Mayor Brian Bowman: Making way for new voices, with plenty of time to spare
For a lot of people, giving their employer two weeks’ notice would be more than enough. But Mayor Brian Bowman wanted to make sure his employer – the people of Winnipeg – had a lot more time than that. Bowman announced back in October 2020 that he wouldn’t be seeking a third term as mayor. Bowman was a political newcomer when Winnipeggers chose him as the city’s forty-third mayor. Back then, few people knew that Bowman had no intention of making politics his lifelong career.
“I have never aspired to be a career politician. There are many Canadians who have chosen to serve, to make their careers in public service in this way. It’s an honourable calling,” Bowman said. “That said, I do think there’s too many career politicians in Manitoba. And I didn’t want to be one of them. Eight years at this level of public service is still an incredible honour. I’m grateful that I’ve had the chance.”
Two Years’ Notice
Bowman said that he always viewed his time on council as “temporary public service.” But he is also quick to credit that perspective. After all, he knew that if he was fortunate enough to serve, it would be for a finite amount out of time. As such, he was also driven to find the energy and commitment necessary to be the best mayor he could be.
He made his decision because he felt that he “owed it to Winnipeggers.” In particular, he owed it to those considering a 2022 run. Running for municipal council takes a lot of time and energy. It also takes a lot of discussions with families, friends, and employers. And so, Bowman thought the honourable thing to do was to let people know of his decision well in advance. This way, good people could come forward and provide Winnipeggers with the best possible candidates.
“It’s been heartwarming that a number of candidates have put their name forward,” Bowman said. “Winnipeggers will have lots to choose from in deciding who will have the honour of serving as Winnipeg’s forty-fourth mayor.”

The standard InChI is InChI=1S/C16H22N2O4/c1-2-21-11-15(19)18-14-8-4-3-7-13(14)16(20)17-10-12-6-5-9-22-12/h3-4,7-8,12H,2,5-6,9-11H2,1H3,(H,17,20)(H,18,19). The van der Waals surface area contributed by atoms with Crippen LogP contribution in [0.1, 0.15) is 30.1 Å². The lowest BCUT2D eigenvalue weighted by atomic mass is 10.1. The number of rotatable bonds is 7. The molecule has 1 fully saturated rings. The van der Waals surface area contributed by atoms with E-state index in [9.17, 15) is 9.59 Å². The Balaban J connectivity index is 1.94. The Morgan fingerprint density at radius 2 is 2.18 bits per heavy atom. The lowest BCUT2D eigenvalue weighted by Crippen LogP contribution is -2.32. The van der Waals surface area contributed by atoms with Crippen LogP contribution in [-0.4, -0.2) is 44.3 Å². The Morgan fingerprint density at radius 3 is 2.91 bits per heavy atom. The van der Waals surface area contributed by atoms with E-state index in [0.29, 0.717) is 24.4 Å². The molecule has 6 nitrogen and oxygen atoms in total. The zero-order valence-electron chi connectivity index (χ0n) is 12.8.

Political Career Highlights
Bowman said that he was elected in 2014 “to clean up the mess and build a more inclusive, welcoming community for everyone.” With this mission in mind, he said that he has a couple of standout highlights in his time as mayor. Immediately coming to mind is Winnipeg’s journey of Reconciliation. But just as significant are the city’s ongoing efforts to become a leader for the protection and promotion of human rights.
Bowman celebrates Winnipeg for the way it is tackling some of these tough issues. In fact, one of the proudest moments for him as mayor has been seeing the transformation of that dialogue.
“The conversations that we’re having as a community that relate to Truth and Reconciliation in human rights are much more authentic. And we’re less afraid to tackle difficult issues as a community because it matters in Winnipeg,” Bowman said. “As the largest Indigenous community in Canada, how we respond – or not – to the Truth and Reconciliation Calls to Action, and the calls for justice in the Missing and Murdered Indigenous Women and Girls report, really matter here in Winnipeg. And it should matter at all Canadians as well. And I know they do.”
Sage Advice on Politics
Bowman’s accomplishments are many. But so too is the experience he gained in achieving them over the past eight years in the mayor’s seat. As such, he is quick to share his political insights with potential candidates.